If that makes it sound like a movie for boys even though its plot is primarily concerned with charting the inner mind of a woman... it absolutely is. Carole is at all points in the movie viewed from the outside, made an object of study by Polanski and director of photography Gilbert Taylor's camera, rather than subjectively made the audience's surrogate. This sounds like, and perhaps is, a complaint, although the use of perspective is actually one of the most effective things about Repulsion: even if the film's point-of-view is never, ever Carole's it's also plainly not the case that the film has an omniscient, third-person point-of-view either; one of the most striking things about the film, in fact, is just how damn subjective the visuals are, without any character seeming to be the focus of that subjectivity. At times the camera mimics, with unsettling literalness, the act of craning your head around to get a better view; at one point early on, a tracking shot stops abruptly and loops back to take a look at a character we just walked past; but this is never meant to replicate the perspective of anyone in the film. Even late in the movie, when there are a few cuts to what look for all the world like POV shots, it quickly becomes clear from the specifics of the camera placement that we can't be in the same position as the character we expected to be aligned with in that moment. The perspective of Repulsion is maybe that of the voyeur, someone peering in at Carole without ever being noticed - at once an exemplar of the Male Gaze and a satire of the same. Whatever the heck is going on, its smashingly wonderful at creating a dislocated sense of what we're looking at; a terrific exercise in tweaking the audience that is 100% Polanski (he would use refined versions of some of the very same tricks in Rosemary's Baby), already a master of manipulating cinema to suit his own neurotic sense of uneasiness on only his second feature.

Again, though, none of this privilege's Carole's perspective, which leads me to the other great thing Repulsion does to fuck with our sense of what's going on: for even though our vision is never aligned with Carole's, our reality is - and her reality is a tremendously warped place, with cracks appearing all over the walls of the apartment hands bursting out of the hallway to grab at her breasts, surfaces turning into clay as she leans against them, and a man who appears from nowhere to rape her, in some of the most unnerving scenes in the movie (it's not clear - at all - how much these fantasies are a blend of horror and desire). This is all strictly the stuff of surrealist horror, but the film has done such a great job of divorcing our viewpoint from the protagonist's that by the time the really weird stuff starts to happen, we're not expecting a subjective reality at all, and the breakdown of Carole's mental state ends doesn't end up reading as hallucination. It's a sick trick to play on the audience, and it's most of the reason why Repulsion ends up being so uncanny and potent. Indeed, so completely does Polanski manage to screw with our understanding of what is or isn't happening, that when SPOILER WARNING FOR REST OF PARAGRAPH Carole ends up killing two men, including the handsome, stalkery suitor who's been bothering her since the beginning, it's hard to say whether she really did anything of the sort, and it's not until the last scene that we get any kind of solid confirmation.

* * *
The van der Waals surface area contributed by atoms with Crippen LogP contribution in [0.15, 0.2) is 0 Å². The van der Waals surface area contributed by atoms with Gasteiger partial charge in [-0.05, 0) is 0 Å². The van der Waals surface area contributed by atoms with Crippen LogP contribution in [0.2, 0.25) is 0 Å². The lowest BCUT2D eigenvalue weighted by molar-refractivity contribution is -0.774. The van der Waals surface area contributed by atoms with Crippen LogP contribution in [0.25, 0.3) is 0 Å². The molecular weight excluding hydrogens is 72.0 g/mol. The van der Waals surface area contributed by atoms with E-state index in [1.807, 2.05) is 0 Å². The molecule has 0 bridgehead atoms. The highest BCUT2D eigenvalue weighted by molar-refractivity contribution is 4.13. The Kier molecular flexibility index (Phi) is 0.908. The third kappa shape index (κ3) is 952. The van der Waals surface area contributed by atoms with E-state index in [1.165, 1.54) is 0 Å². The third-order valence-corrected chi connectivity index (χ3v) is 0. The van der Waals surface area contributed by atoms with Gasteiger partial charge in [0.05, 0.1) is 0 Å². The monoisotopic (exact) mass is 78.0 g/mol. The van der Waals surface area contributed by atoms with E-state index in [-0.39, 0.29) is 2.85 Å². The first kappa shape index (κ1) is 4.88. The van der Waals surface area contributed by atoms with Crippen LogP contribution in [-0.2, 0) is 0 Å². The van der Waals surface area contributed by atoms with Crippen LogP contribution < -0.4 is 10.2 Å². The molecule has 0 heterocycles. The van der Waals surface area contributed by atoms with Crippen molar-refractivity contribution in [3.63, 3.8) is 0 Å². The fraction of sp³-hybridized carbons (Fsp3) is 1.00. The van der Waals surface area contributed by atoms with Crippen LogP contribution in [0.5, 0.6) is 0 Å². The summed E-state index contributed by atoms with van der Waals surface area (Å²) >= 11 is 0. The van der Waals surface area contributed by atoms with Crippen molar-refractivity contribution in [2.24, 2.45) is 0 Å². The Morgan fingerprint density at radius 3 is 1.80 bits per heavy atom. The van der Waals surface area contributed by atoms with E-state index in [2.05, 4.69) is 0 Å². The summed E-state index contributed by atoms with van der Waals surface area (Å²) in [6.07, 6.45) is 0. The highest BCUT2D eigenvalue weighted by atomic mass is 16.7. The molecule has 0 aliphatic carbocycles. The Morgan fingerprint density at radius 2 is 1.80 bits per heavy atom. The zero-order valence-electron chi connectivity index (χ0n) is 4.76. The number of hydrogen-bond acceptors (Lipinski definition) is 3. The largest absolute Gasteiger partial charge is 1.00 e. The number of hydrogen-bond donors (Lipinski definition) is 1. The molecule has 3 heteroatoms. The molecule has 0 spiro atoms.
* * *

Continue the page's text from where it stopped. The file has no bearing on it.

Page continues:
Repulsion, Rosemary's Baby, and The Tenant are often loosely linked as Polanski's "Apartment Trilogy", scary films about the life of urban renters. That's a fun notion, though rather beholden to the tendency of cinephiles and marketing men to think in threes; Rosemary's Baby isn't quite a fit with the others, being as it is a paranormal horror movie pretending for much of its running time to be a psychological thriller, and with a much less overt sexual component than Repulsion and The Tenant, both of which center on a paranoid neurotic externalising his or her belief that everyone else is a predator. But even The Tenant, which ends with the protagonist (played by Polanski himself) in drag, is a far less sexual film than Repulsion, which rather uncomfortably advances the argument that Carole would be sane and normal if only she wasn't so put off by the thought of having sex with men. The first lines, practically, are the accusation that Carole is absent-minded because she's in love, and the final shot practically dares us not to assume that there's some deep dark molesty secret in her past (though it cleverly refuses to insist on that reading at all); the most obvious visual signpost of time passing in Carole's private hell is the increasingly rotted state of a rabbit carcass from the butcher, a metaphor for her failings as a housekeeper even as it's a hell of a visceral way to grab our attention over and over again.

Still and all, even if Repulsion is stating out loud that Carole's problem is hysteria in its most denotative sense, the experience of the film is never so overt as that. It's far too terrifying being caught in the periphery of Carole's madness to wonder, in the moment, if that madness is the side effect of her owning a vagina; Polanski's command of the medium was already so complete in 1965 - and by my lights, Repulsion remains one of the most completely effective movies of his entire career - that his feature is first and above all about the shock of the moment, communicating the sheer, visceral awfulness of a quick slide into madness with such nihilistic delight that the question of why that slide into madness is honestly never all that pressing. As psychological horror films go, there are more than a few that get the psychology better than this, but almost none that come within spitting distance of the horror.